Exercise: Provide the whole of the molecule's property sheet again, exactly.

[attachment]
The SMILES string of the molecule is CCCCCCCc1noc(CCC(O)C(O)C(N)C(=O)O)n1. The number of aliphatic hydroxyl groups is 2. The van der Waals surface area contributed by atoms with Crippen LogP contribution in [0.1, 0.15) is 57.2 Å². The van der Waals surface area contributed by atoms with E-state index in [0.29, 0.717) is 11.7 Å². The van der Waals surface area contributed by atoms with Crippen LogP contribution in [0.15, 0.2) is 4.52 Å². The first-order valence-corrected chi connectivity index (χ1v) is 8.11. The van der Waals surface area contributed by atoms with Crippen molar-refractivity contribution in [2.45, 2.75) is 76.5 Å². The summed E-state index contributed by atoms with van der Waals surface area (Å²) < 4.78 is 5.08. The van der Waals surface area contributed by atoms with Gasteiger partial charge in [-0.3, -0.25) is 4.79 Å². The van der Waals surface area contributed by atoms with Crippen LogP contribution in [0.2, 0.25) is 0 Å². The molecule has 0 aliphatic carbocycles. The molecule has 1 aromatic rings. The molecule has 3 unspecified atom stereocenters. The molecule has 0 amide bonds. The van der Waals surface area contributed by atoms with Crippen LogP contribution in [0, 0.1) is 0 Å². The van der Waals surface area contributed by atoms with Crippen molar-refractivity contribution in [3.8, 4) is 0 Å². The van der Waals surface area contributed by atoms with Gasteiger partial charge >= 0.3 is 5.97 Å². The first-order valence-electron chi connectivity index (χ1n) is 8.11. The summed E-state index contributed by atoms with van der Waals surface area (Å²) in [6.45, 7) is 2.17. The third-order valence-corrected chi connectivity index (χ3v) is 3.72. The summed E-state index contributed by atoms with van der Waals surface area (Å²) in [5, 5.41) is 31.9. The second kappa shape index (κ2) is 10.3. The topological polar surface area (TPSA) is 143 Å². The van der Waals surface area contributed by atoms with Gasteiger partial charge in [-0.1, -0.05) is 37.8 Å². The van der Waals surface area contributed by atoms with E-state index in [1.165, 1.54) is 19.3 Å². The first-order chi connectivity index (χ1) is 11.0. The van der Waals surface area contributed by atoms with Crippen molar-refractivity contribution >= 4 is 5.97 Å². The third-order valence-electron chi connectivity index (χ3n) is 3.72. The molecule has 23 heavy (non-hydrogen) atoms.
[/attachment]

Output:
The SMILES string of the molecule is CCCCCCCc1noc(CCC(O)C(O)C(N)C(=O)O)n1. The number of aliphatic hydroxyl groups is 2. The van der Waals surface area contributed by atoms with Crippen LogP contribution in [0.1, 0.15) is 57.2 Å². The van der Waals surface area contributed by atoms with E-state index in [0.29, 0.717) is 11.7 Å². The van der Waals surface area contributed by atoms with Crippen LogP contribution in [0.15, 0.2) is 4.52 Å². The first-order valence-corrected chi connectivity index (χ1v) is 8.11. The van der Waals surface area contributed by atoms with Crippen molar-refractivity contribution in [2.45, 2.75) is 76.5 Å². The summed E-state index contributed by atoms with van der Waals surface area (Å²) < 4.78 is 5.08. The van der Waals surface area contributed by atoms with Gasteiger partial charge in [-0.3, -0.25) is 4.79 Å². The van der Waals surface area contributed by atoms with Crippen LogP contribution in [0.2, 0.25) is 0 Å². The molecule has 0 aliphatic carbocycles. The molecule has 1 aromatic rings. The molecule has 3 unspecified atom stereocenters. The molecule has 0 amide bonds. The van der Waals surface area contributed by atoms with Crippen LogP contribution in [0, 0.1) is 0 Å². The van der Waals surface area contributed by atoms with Crippen molar-refractivity contribution in [3.8, 4) is 0 Å². The van der Waals surface area contributed by atoms with Gasteiger partial charge >= 0.3 is 5.97 Å². The first-order valence-electron chi connectivity index (χ1n) is 8.11. The summed E-state index contributed by atoms with van der Waals surface area (Å²) in [6.45, 7) is 2.17. The third-order valence-corrected chi connectivity index (χ3v) is 3.72. The summed E-state index contributed by atoms with van der Waals surface area (Å²) in [5, 5.41) is 31.9. The second kappa shape index (κ2) is 10.3. The topological polar surface area (TPSA) is 143 Å². The van der Waals surface area contributed by atoms with Gasteiger partial charge in [-0.1, -0.05) is 37.8 Å². The van der Waals surface area contributed by atoms with E-state index in [1.165, 1.54) is 19.3 Å². The first-order chi connectivity index (χ1) is 11.0. The van der Waals surface area contributed by atoms with Crippen molar-refractivity contribution >= 4 is 5.97 Å². The third-order valence-electron chi connectivity index (χ3n) is 3.72. The molecule has 23 heavy (non-hydrogen) atoms.